A bill to legalize gay marriage in Illinois will be waiting for lawmakers when they head back to Springfield next month. The bill already passed the State Senate - but is stuck in the House. Now, proponents are in the midst of a lobbying campaign targeted at an unlikely group of lawmakers: House Republicans. But as WBEZ’s Alex Keefe reports, there are big hurdles to getting GOP representatives to vote yes:
State Rep. Jim Durkin is officially beginning his tenure as Republican leader in the Illinois House. The Western Springs lawmaker was elected to the post last month but officially takes the reins Monday. His predecessor, state Rep. Tom Cross of Oswego, stepped down to run for state treasurer. Cross held the position for a decade.
Many of Illinois' top Democrats met in Springfield Sunday to pick a slate of statewide candidates. Although several politicians had considered challenging Gov. Pat Quinn in next year's primary, they all backed off by the time of Sunday's meeting.
From the tone at Sunday's meeting, you'd never know a week before, Quinn was facing a tough primary fight. But then Bill Daley dropped out.
You'd also never know Quinn has spent months berating state lawmakers over guns and pensions.
You'd never know it because Quinn was unanimously endorsed for re-election.
A Cook County Circuit Court judge says he will rule next month on a lawsuit challenging Gov. Pat Quinn's decision to halt lawmaker pay until they address Illinois' pension crisis. Judge Neil Cohen said Wednesday he would issue his decision by Sept. 26. But on Friday, Cohen said he'll rule no later than Oct. 3. House Speaker Michael Madigan and Senate President John Cullerton sued Quinn after the governor used his line-item veto to cut money for legislator salaries from the state budget. The legislative leaders say Quinn's action is unconstitutional.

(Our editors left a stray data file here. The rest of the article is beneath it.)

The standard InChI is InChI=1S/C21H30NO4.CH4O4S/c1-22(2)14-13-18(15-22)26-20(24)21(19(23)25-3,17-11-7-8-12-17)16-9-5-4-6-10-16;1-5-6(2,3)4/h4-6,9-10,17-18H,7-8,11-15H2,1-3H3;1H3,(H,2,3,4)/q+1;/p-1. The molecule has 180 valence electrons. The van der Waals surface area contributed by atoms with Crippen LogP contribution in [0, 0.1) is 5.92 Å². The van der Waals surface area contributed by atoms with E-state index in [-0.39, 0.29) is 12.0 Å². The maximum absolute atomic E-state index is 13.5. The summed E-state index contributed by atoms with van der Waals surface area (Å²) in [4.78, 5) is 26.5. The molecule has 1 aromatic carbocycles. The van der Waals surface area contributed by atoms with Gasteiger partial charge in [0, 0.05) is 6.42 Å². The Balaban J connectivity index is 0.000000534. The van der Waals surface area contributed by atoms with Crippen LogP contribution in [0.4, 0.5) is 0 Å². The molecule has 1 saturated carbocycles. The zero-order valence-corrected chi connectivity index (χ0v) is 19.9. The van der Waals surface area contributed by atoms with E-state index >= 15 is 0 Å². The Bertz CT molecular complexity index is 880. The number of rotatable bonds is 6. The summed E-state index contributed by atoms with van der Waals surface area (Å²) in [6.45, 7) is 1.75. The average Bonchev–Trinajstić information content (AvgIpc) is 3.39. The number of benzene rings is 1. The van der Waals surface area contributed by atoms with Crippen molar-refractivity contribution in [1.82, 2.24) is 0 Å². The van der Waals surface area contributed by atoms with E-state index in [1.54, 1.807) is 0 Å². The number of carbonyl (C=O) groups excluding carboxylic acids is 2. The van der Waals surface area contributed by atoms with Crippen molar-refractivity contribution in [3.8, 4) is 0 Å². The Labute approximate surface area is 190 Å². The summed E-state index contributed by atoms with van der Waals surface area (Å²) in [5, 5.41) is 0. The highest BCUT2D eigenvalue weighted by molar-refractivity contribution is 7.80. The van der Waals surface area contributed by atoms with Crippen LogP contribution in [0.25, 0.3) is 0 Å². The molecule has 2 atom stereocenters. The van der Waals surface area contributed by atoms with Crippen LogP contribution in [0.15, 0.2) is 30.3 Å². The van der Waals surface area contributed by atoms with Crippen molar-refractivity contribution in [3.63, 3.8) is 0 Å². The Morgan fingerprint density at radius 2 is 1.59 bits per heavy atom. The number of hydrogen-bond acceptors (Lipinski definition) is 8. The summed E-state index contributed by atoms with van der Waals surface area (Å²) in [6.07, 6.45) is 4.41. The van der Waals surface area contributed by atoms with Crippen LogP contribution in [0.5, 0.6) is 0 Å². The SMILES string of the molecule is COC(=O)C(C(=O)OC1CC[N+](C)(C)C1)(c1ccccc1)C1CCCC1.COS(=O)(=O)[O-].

The U.S. Marshals service is suspending a high-profile auction of clothing and memorabilia belonging to convicted former U.S. Rep. Jesse Jackson Jr. because of questions about the authenticity of some items. The agency said Friday that it was scrapping the online auction because of questions about a guitar purportedly signed by Michael Jackson and Eddie Van Halen. The service says it will ``conduct a secondary review'' of the items out of ``an abundance of caution.''
This week's topics include Bill Daley's decision to drop out of the Democratic Primary for Illinois Governor, legal arguments over Governor Quinn's suspension of lawmakers' pay, and debate before the Illinois Supreme Court on the legality of changing retirees' health care.
U.S. Senator Dick Durbin speaks at a previous meeting of leading Democrats - the party's county chairmen - in Springfield this summer. Durbin, who's running for re-election, is expected to attend Sunday's meeting of the Democratic State Central Committee in Springfield. He faces no primary challenge.
Illinois' leading Democrats will meet in Springfield on Sunday. They're supposed to decide endorse candidates for next year's primary election ... even though there are no longer any competitive races.
Democrats have rarely slated candidates in recent years.
But this time - with incumbent Gov. Pat Quinn facing a primary challenge from former U.S. Commerce Secretary Bill Daley - the state party was going to consider picking a favorite.
Not anymore. Daley's no longer in the running. He dropped out. Leaving Quinn without a serious challenge.
A suburban Chicago Republican running for Illinois treasurer says he has the best qualifications for the job as an accountant and county auditor.